Molly talks with Maria Osborne Perry

Maria Osborne PerryMolly:
Can you tell me a little about the genre where you are writing your work?

My work contains a lot of fantasy. There's also a lot about children in my writings, although what's been published have been more of that directed to the adult audience. I think my publisher (Dead End Street LLC) was looking for something in the erotica genre when I ubmitted my first story, and it just happened that that story was one of the "juicey" ones.

If you're wondering if I write under a specific genre, well the answer is "no"..but I have an open attitude about sex and erotogenic-role choices between consenting adults, and this is reflected in my writing.

What did you find first write your book or seek out an agent or a publisher?

Wrote the stories...first started seeking out a publisher about eight years ago, and at that time I stuck mainly with magazine editors & pubs 'cause what I was writing at the time was short fiction. But these folks all turned me down.

When my beloved one (hubby) got us hooked on the internet he suggested I try some of the non-vanity ebook publications, and that's how I found Dead End Street. I sent in a story just for the heck of it (I don't ordinarily ignore writers guidelines) and they asked to see a few more stories. Well, I guess they liked what they read, because they decided to publish the stories as a collection.

I know you write under a pseudonym is there a reason why you chose Maria Osborne Perry as your pen-name?

Its not quite a pseudonym...I use my middle name Maria because there's so many in my family who share my first name and really, I felt one or two of them just might not want to be asked, "are you the erotica author?"..and I include my maiden name, Osborne, as I know there's already a lady author out there by the name of Maria Perry...and Perry is my married name of which I'm proud to use. When I found out I was going to be published I played with the idea of using some exotic-sounding pen-name like "Taboo" or "Erotique" (maybe I'll hold onto those two in case I have another daughter..hee-hee).

What does your daily writing life look like?

Ah, goddess..well, I usually write in the afternoons when the older kids are available to watch the four & three year old. I try to squeeze in the housework and other daily living necessaries during the other hours. My husband is my task-master; he makes sure I stick at least to my writing routine, and he loves to cook, which helps a lot!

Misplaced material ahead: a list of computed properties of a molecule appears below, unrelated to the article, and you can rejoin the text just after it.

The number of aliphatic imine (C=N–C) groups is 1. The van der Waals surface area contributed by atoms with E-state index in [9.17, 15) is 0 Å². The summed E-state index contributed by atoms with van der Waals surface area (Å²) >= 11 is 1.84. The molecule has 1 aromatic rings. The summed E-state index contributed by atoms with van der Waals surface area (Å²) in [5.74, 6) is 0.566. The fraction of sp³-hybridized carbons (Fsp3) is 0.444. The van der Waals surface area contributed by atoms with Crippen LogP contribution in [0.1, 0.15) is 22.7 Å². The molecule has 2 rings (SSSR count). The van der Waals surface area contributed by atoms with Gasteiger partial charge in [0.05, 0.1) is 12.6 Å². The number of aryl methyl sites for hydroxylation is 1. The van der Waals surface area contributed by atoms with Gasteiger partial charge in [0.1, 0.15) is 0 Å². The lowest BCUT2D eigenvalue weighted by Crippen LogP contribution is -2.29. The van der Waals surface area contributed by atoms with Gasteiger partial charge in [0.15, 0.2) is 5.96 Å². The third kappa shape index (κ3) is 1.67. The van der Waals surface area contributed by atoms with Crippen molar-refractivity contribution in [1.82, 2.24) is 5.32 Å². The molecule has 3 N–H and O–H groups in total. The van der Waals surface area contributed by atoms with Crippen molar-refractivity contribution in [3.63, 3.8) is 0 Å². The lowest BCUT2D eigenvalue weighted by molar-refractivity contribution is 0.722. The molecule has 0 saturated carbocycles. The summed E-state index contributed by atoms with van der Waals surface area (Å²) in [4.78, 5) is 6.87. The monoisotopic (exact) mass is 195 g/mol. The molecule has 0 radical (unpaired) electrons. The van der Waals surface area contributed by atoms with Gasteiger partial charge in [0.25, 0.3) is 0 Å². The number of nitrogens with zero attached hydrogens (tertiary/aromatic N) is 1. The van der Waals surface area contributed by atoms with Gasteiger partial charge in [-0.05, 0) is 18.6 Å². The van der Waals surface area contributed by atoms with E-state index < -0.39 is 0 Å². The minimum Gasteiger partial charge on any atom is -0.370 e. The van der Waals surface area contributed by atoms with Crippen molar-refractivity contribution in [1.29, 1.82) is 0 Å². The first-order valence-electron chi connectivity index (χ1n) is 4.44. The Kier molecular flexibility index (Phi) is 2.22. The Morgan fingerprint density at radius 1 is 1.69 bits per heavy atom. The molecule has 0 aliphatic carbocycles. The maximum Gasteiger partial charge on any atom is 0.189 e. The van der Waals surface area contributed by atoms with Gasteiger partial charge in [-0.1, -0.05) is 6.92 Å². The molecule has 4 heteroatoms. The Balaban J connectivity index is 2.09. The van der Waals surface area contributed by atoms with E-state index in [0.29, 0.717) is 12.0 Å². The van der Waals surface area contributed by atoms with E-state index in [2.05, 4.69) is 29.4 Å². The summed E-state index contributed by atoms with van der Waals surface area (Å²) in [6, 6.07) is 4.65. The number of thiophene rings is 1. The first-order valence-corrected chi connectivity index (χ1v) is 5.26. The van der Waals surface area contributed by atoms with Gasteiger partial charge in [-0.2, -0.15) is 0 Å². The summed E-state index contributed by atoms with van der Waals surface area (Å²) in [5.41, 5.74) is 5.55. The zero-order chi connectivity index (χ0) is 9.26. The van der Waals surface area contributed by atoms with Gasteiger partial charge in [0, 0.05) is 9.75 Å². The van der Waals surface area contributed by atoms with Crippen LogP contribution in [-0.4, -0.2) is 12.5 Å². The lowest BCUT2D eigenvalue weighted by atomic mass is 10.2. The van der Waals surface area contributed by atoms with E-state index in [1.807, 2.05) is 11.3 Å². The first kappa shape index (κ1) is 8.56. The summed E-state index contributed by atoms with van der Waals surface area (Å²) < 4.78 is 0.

What are you writing at the moment?

A novel implementing the Norse legends of the swan-maidens and the vampire priests of the dark god, Loki. Set in a fantasy realm as well as Saxon Germany in the time of Charles Martel and the crusader Boniface. Not exactly what would be termed a romance, its more of an erotic storytale with dark characters as well as a heroine and hero.

Bio info:
I grew up in the South; my dad was in the Air Force and we traveled around a lot due to this. I live now in East Tennessee with my husband Robert and four children -Evelyn, Byron, Autumn and Wolfgang and our cherished lady cat, Whitey.

I am an ordained minister of the Universalist Life Church as well as a priestess of Freya and practice the Seith path; its much like the Tantric religious practices (and no, it has nothing to do with the invented Sith religion of "Star Wars" fame!)

I have been a homemaker as well as a priestess, and believe the role of homemaking and childraising are two of the most important and honorable jobs a woman can endeavor .. and look forward to the day when women can again say to the world "I am a housewife" without fear of reproach from her peers who have elected to work outside the home.

I started writing when I was a kid; wrote a lot of poetry and a couple of novels -nothing that should see the light of day!- but I found writing the best way to express my innermost thoughts and feelings even then. During my first marriage I contributed editorials of a local newspaper, The Kingport-Times News, for which I received the Star award for excellence in communication, and started writing short stories.

For eight years I submitted stories to editors and publishers; with only two interested replies .. one rejection came when the publisher apologized, saying his art staff were arguing over how to illustrate the story (it was a magazine much like Heavy Metal). The other kind rejection came from Marion Zimmer Bradley, who wrote me personally when she returned my submissions. She said that while the stories didn't fit what her magazine's editors were looking for she enjoyed them herself and suggested I extend them to novel length.

(I didn't do this, as I feel the stories were complete in themselves, but was felt quite honored she enjoyed them).

Maria! Thank you for a most informative interview. I look forward to reading your upcoming book.





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